The nice thing about going on a Monday night, two nights before Halloween: far fewer people attended than on a Sunday night immediately preceding Halloween. We didn't buy VIP tickets since we figured we wouldn't have to wait ridiculously long for any one attraction, and being a return guest from Minnesota does have its privilege. I got to talk to my buddy George again this year, and he introduced me to one of the owners, who gave us VIP access to one of the mazes.

Las Vegas Haunts was back for 2012, too, but they did something either brilliant or baffling, not sure which. LVH has two attractions, and I enjoyed them last year, too. For 2012 they split them up. One was located somewhere in North Las Vegas, perhaps the same location as last year, the other was in downtown Las Vegas.

It might have been a brilliant idea to have an established haunted house set up downtown. There are tons of people out on Fremont Street every night, so there's a potential for a huge walk up crowd, and if locals really want to see it, it's not that hard to get downtown and park.

The drawback, if you want to see both of their attractions, you have to make a lot of extra effort, and I'd guess most people didn't. From what I recall, they sold a combo ticket for both attractions, but obviously that wasn't of much value to most tourists. Perhaps a bunch of locals took advantage of it and went on different nights to each destination, but I certainly wasn't interested.

Prices go up periodically, that's part of life, but LVH was now charging $15 for its asylum in downtown Las Vegas ($12 for locals with a state ID) and $12 for everyone at the hotel in North Las Vegas, or $20 for a combo ticket. And of course you could pay additional for VIP treatment.

Like many tourist attractions, you pay more than you normally would for something since you're on vacation. And most tourists aren't going to know what they're getting for their money. I made a point to drive to local haunted attractions in 2011, most tourists don't, I'm certain. So I know what you got for $15 on Fremont Street wasn't worth all that, but on the other hand, if you're a tourist in Vegas during the Halloween season and not interested in hitting up a local haunted attraction, LVH brings one to you right on Fremont Street, so arguably that's worth a few extra bucks. While I wouldn't say they put on a $15 show, it's a good show, and they bring it to you, so it's most definitely not a rip off, just not something you'd go back and pay $15 for on a regular basis.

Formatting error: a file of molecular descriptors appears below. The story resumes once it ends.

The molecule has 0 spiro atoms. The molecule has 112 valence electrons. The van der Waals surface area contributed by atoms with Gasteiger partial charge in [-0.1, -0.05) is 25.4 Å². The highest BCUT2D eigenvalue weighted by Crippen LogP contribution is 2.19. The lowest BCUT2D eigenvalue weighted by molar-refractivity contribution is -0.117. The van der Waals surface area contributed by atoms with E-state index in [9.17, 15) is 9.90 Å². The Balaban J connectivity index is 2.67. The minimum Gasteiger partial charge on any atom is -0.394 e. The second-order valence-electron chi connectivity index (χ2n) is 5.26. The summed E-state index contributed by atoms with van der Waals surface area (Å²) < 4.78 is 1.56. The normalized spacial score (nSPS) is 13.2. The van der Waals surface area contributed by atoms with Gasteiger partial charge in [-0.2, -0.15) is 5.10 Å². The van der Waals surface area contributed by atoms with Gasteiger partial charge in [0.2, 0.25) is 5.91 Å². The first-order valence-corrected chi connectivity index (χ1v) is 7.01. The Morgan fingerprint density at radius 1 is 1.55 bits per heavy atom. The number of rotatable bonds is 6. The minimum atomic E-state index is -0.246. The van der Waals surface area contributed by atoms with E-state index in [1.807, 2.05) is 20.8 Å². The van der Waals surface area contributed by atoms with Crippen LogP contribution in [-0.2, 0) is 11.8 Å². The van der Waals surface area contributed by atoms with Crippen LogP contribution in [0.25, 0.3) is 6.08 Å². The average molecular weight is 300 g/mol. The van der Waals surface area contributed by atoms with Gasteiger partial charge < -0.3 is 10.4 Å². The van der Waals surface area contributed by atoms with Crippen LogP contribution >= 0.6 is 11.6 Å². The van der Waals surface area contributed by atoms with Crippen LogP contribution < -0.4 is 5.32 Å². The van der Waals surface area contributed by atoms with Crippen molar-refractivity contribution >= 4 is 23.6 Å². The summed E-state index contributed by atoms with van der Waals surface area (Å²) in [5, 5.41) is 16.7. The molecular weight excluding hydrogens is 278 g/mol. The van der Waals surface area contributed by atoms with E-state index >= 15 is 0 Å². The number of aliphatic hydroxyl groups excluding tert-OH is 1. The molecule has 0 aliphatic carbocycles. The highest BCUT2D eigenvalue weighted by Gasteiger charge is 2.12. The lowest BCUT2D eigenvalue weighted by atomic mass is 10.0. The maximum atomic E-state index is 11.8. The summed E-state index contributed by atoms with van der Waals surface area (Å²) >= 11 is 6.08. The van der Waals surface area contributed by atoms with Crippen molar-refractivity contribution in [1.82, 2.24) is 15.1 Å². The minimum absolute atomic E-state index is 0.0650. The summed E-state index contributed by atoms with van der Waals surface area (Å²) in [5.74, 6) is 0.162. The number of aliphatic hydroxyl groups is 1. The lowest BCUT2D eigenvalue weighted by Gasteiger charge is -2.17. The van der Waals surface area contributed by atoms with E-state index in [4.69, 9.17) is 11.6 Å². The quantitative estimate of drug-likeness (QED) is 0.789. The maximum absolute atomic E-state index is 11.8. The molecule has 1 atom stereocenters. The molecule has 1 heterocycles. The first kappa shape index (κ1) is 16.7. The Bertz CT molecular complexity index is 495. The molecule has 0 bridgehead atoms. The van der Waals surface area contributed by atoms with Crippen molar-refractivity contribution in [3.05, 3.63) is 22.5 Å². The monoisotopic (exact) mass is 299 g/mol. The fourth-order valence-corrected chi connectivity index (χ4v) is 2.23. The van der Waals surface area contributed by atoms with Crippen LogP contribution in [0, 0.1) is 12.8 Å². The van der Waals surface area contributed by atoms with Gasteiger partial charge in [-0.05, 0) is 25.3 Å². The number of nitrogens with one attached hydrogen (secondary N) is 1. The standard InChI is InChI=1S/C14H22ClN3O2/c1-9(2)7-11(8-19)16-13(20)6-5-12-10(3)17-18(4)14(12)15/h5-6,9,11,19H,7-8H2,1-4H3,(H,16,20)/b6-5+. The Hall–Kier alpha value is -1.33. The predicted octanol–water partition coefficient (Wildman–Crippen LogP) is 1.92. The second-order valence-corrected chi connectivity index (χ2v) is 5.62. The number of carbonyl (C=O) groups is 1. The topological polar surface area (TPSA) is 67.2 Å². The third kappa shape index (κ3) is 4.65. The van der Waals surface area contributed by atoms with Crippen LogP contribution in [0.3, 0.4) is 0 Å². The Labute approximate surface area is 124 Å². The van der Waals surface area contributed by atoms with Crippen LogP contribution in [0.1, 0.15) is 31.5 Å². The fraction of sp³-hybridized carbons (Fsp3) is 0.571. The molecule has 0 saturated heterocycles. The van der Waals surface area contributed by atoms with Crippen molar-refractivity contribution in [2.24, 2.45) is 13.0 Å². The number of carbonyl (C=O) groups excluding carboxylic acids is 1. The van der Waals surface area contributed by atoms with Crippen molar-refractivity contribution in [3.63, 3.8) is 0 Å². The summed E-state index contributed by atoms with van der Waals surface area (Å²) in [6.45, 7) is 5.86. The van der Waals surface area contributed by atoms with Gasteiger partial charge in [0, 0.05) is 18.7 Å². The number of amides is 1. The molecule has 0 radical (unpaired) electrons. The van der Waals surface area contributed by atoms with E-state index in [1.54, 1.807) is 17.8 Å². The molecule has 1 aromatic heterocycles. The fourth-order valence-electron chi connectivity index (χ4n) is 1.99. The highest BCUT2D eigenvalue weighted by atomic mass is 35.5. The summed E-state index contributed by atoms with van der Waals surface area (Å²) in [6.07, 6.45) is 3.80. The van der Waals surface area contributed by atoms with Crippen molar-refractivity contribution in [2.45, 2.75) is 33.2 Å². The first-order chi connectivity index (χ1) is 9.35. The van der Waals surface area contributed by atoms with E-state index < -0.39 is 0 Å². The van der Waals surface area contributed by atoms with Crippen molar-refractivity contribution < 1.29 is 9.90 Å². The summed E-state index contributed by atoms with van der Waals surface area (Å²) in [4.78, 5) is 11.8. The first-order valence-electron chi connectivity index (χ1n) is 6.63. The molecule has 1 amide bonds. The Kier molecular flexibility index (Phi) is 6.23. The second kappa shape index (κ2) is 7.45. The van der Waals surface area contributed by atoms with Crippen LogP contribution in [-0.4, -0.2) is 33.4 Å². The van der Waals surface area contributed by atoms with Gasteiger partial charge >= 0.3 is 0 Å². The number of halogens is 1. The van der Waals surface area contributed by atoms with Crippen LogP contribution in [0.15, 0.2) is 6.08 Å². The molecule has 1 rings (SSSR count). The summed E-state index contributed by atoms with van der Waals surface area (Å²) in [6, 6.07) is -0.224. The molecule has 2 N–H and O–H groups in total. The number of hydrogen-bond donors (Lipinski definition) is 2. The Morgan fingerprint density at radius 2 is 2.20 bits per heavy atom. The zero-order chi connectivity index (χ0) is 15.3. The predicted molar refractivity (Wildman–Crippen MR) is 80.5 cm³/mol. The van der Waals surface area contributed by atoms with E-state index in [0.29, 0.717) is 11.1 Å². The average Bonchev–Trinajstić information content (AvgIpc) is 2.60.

The much-maligned Fright Dome at the Circus Circus amusement park was back, and I still have no interest in it. There's just too much negatively online regarding that operation to ever consider spending my cash. I don't have to visit it to know going to Freakling Bros. and Las Vegas Haunts in 2011 was a far better decision.

New in 2012 was a poorly promoted haunted attraction on the second floor of the sad, deteriorating Las Vegas Club in downtown Vegas. The Amazing Johnathan, a Vegas entertainer I know nothing about, was the brainchild behind another downtown attraction. I have no idea how successful it was, but early indicators suggested the casino -- the one casino downtown that is almost universally reviled -- did a poor job of promoting an attraction intended to drive traffic into the damn building. I'd have been interested in checking it out, nonetheless, but it just wasn't going to happen on this trip.

Also new is a year-round attraction on the strip. Goretorium. Millions of dollars were dumped into this attraction, guided by director Eli Roth, known best for directing the "Hostel" movies. It's not cheap and it garnered a lot of less-than-glowing press during its start up. If it's any good, it'll be around for more than a year, so I'll have another chance to see it without having to be in Vegas during the Halloween season.

It's too early to say whether or not I'll be in Vegas on Thursday, Oct. 31, 2013, for my third consecutive Halloween. It's not going to be an annual tradition, but I certainly hope I can do it again this year.
 
 
Dr. Kilmore
03 January 2013 @ 02:13 am
Disclaimer: I'm done posting disclaimers for my writing. If you don't like what you see, too bad.

Given it's January and I haven't bothered to wrap up my 2012 reviews, that should tell you something. I'll get to that later this month, I promise.

A week before Halloween I joined several ValleyScare co-workers at The Haunting Experience on Highway 61, a hayride/haunted maze combo platter.